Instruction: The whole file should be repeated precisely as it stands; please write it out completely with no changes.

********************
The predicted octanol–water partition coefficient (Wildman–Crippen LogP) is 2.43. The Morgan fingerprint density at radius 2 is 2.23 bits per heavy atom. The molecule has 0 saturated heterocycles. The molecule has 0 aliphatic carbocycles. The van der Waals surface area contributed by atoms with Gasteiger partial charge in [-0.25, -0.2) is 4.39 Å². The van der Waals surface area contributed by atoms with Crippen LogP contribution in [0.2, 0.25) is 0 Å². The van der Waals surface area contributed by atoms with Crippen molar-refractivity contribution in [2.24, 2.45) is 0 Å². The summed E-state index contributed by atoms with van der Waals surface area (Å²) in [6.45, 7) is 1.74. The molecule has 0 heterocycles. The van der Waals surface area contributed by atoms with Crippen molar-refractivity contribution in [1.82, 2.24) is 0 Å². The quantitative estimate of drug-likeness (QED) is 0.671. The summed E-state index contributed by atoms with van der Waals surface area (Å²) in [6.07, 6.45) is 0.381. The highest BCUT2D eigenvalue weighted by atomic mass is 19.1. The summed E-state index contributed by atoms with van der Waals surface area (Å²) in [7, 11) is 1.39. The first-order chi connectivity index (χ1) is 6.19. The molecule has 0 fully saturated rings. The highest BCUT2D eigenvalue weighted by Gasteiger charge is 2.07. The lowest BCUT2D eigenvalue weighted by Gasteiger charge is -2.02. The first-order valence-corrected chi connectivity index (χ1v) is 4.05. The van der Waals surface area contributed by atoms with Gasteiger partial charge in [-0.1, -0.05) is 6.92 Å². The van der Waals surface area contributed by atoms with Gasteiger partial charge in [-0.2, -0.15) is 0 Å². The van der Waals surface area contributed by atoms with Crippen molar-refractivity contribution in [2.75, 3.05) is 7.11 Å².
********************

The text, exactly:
The predicted octanol–water partition coefficient (Wildman–Crippen LogP) is 2.43. The Morgan fingerprint density at radius 2 is 2.23 bits per heavy atom. The molecule has 0 saturated heterocycles. The molecule has 0 aliphatic carbocycles. The van der Waals surface area contributed by atoms with Gasteiger partial charge in [-0.25, -0.2) is 4.39 Å². The van der Waals surface area contributed by atoms with Crippen LogP contribution in [0.2, 0.25) is 0 Å². The van der Waals surface area contributed by atoms with Crippen molar-refractivity contribution in [2.24, 2.45) is 0 Å². The summed E-state index contributed by atoms with van der Waals surface area (Å²) in [6.45, 7) is 1.74. The molecule has 0 heterocycles. The van der Waals surface area contributed by atoms with Crippen molar-refractivity contribution in [1.82, 2.24) is 0 Å². The quantitative estimate of drug-likeness (QED) is 0.671. The summed E-state index contributed by atoms with van der Waals surface area (Å²) in [6.07, 6.45) is 0.381. The highest BCUT2D eigenvalue weighted by atomic mass is 19.1. The summed E-state index contributed by atoms with van der Waals surface area (Å²) in [7, 11) is 1.39. The first-order chi connectivity index (χ1) is 6.19. The molecule has 0 fully saturated rings. The highest BCUT2D eigenvalue weighted by Gasteiger charge is 2.07. The lowest BCUT2D eigenvalue weighted by Gasteiger charge is -2.02. The first-order valence-corrected chi connectivity index (χ1v) is 4.05. The van der Waals surface area contributed by atoms with Gasteiger partial charge in [-0.1, -0.05) is 6.92 Å². The van der Waals surface area contributed by atoms with Gasteiger partial charge in [-0.2, -0.15) is 0 Å². The van der Waals surface area contributed by atoms with Crippen molar-refractivity contribution in [2.75, 3.05) is 7.11 Å².